Why is it so important to maintain traditional 
methods when making Khadi? 

Hand weavers and fabric makers of India have been revered since ancient times. These skilled people are known for the intricacy of their work and this would not be possible without keeping the traditional methods of handloom and hand spun fabric.

Khadi artisans, such as the Ali family in Kiwar, Moradabad, find the khadi process extremely beneficial to their community.

Ishrat liases with his relations to discuss, dye, spin and weave our khadi requirements. He works directly with his father, who has passed his skills unto his family, who now run the family business alongside him. Ishrat and his siblings, aunts, uncles and cousins all produce khadi fabrics in the same village down the road from one another, working together to spread the workload between dying, spinning, weaving and all the little steps in between.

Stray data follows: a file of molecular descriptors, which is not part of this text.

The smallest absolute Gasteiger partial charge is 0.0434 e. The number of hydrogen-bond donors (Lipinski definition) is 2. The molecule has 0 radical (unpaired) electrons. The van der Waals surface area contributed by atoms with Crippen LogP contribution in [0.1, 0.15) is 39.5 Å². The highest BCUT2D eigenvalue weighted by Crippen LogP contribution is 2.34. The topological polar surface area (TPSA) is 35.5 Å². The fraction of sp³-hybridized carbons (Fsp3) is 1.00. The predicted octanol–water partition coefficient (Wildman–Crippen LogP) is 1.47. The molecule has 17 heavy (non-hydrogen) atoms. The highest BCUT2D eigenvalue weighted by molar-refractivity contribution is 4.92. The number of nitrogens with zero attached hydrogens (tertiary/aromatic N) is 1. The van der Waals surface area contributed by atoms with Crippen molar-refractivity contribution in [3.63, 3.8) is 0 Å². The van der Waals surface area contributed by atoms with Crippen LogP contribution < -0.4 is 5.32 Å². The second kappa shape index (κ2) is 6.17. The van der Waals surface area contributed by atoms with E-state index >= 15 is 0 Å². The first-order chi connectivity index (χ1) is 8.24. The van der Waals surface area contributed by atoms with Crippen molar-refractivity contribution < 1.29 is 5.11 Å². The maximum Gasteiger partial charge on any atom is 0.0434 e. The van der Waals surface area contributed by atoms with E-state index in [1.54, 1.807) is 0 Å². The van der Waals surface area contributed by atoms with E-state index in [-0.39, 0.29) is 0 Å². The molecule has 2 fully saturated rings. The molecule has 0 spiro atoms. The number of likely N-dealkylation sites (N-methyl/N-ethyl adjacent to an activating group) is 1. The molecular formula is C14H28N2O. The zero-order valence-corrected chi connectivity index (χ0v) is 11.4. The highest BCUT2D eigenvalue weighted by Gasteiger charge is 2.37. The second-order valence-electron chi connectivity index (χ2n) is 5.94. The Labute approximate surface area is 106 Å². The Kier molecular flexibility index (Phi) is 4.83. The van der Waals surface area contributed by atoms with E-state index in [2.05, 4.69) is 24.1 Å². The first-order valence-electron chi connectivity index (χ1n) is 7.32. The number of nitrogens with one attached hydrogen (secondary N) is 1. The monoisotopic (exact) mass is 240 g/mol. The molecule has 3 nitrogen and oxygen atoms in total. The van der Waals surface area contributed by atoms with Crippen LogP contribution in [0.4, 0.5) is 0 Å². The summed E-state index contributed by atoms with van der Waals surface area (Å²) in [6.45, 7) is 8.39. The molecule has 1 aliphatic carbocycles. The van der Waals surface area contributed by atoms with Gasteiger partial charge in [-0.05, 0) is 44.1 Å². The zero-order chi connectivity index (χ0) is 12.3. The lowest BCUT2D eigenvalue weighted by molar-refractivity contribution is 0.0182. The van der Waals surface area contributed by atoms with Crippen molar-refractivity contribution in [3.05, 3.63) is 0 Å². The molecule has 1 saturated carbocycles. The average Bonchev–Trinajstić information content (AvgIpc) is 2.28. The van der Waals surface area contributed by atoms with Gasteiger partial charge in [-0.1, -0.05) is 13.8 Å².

Hand spun and hand woven natural fibre

The whole process does not require any electrical output, making it affordable to start production and work from home, creating rural work.

This means as a family, enough Khadi fabric can be made to live comfortably without overexertion and intense labour. With Ghandi repopularising Khadi and its traditional methods, it put Indian fashion back on the map after it had been lost during Colonial times. 

Khadi gives the Indian fashion industry a sense of individuality and allows these masters of their craft to create distinctive Khadi fabrics, not only an essential year round material but also an essential regular income.